The guests had breakfast with Pho (Vietnamese traditional noodle) and then enjoyed Vietnamese coffee and tea before observing and starting making "banh chung."

Major Yaseen learns to make a "banh tet" in the guidance of non-commissioned Second Lt. Le Na.

For foreign guests like Major Yaseen, a Pakistani military observer, experience in such a “Vietnamese corner” was a pleasant surprise. He shared that he felt the joyful atmosphere when everyone gathered to make banh chung. The scene looked like a family reunion.

He was also impressed with the impressive and eye-catching decorations to welcome the New Year.

Acknowledging that wherever they are and whatever they do, the Vietnamese people always wish to reunite with their family members during Tet holiday, Major Yaseen highly appreciated the special meaning of the banh-chung-making activity for each Vietnamese person, especially Vietnamese blue-berets who are celebrating Tet far from home. He was surprised at the complicated and time-costing process of banh-chung-making, from the steaming of each banana leaf, washing them and wiping them with clean towels to ensure the quality of banh chung to the maintenance of properly moderate fire during ten hours of cooking.

Excited to show off the first results

Curious about banh chung making and interested in making banh chung by himself, Lieutenant Colonel Carlos, a military observer from Paraguay excitedly said that it looked simple to make a banh chung. However, when he did it by himself, he found it really not easy.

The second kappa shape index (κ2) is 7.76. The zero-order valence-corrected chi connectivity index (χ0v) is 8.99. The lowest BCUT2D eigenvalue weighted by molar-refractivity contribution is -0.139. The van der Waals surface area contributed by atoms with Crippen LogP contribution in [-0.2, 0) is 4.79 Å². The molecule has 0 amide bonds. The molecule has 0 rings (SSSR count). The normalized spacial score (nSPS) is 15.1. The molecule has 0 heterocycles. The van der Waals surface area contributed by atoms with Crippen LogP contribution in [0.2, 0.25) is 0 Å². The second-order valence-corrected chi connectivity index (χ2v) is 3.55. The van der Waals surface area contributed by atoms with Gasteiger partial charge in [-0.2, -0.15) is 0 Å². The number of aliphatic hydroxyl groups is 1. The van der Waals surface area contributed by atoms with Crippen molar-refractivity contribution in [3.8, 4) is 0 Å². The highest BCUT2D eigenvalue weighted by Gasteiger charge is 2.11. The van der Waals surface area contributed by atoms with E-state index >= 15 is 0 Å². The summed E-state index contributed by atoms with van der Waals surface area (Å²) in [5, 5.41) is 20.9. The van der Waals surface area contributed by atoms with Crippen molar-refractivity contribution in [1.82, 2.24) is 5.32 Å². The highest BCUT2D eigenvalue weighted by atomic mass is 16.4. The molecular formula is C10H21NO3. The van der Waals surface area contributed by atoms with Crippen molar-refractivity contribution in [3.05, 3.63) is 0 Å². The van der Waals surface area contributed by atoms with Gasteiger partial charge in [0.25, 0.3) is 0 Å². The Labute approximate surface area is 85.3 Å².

While making banh chung, the Paraguayan officer shared that his country has Holy Week, quite similar to Vietnamese Tet. On this occasion, the Paraguayans also make a typical cake which is much simpler than banh chung.

“Finally, I succeeded (in making banh chung) with the support of Vietnamese friends,” Carlos said.

Knowing that he could bring the self-made banh chung home as a gift, Lt. Col. Carlos was happy. He said that he will return home on furlough in the next few days and he will bring this very meaningful gift for his family to taste. “Definitely it will be the most meaningful gift for my family,” he stressed.

Lt. Col. Ayyub Nazaro introduced to banh-chung-making steps

With dedicated guidance and careful observance, skillful Lieutenant Colonel Ayyub Nazaro, an Azerbaijani military observers, succeed in making his first banh chung. He himself made three banh chung overall. He said that "I can't wait to enjoy banh chung and I'm so happy that I will be given a banh chung made by myself."

Regarding the Vietnamese custom of giving lucky money to children on Tet holiday, the Azerbaijani officer said that his country's traditional holidays are also quite interesting and similar to those of Vietnam when children are also given coins by adults.

He thanked Vietnamese peacekeepers for inviting him to the event during which he and his colleagues had memorable experiences. He did not forget to send best wishes to Vietnamese colleagues on the occasion of the lunar New Year.

According to Lt. Col. Trinh My Hoa, Commanding Officer of the L2FH Rotation 3, apart from banh chung, the hospital presented each guest a tea set made of coconut wood, which was brought from Vietnam.

Lt. Col. Pham Tan Phong, Commanding Officer of the Vietnamese Peacekeeping Force in South Sudan and invite guests.

Lt. Col. Pham Tan Phong, Commanding Officer of the Vietnamese Peacekeeping Force in South Sudan said that this was a good chance for Vietnam to introduce the cultural beauty of Vietnamese Tet to international friends, helping them learn more about the cultural tradition of Vietnam. The L2FH Rotation 3’s members and other Vietnamese officers taking on peacekeeping missions are not only ambassadors of peace, but also ambassadors of culture, contributing their parts to enhancing the understanding, friendship, and cooperation between Vietnam and other countries in the world.

Banh chung and banh tet (cylindrical glutinous rice cakes filled with green bean paste and pork) are special gifts of the Vietnamese hospital to foreign units and international friends in Bentiu. Through this activity, the culture and tradition of Vietnamese Tet are spread.

Translated by Mai Huong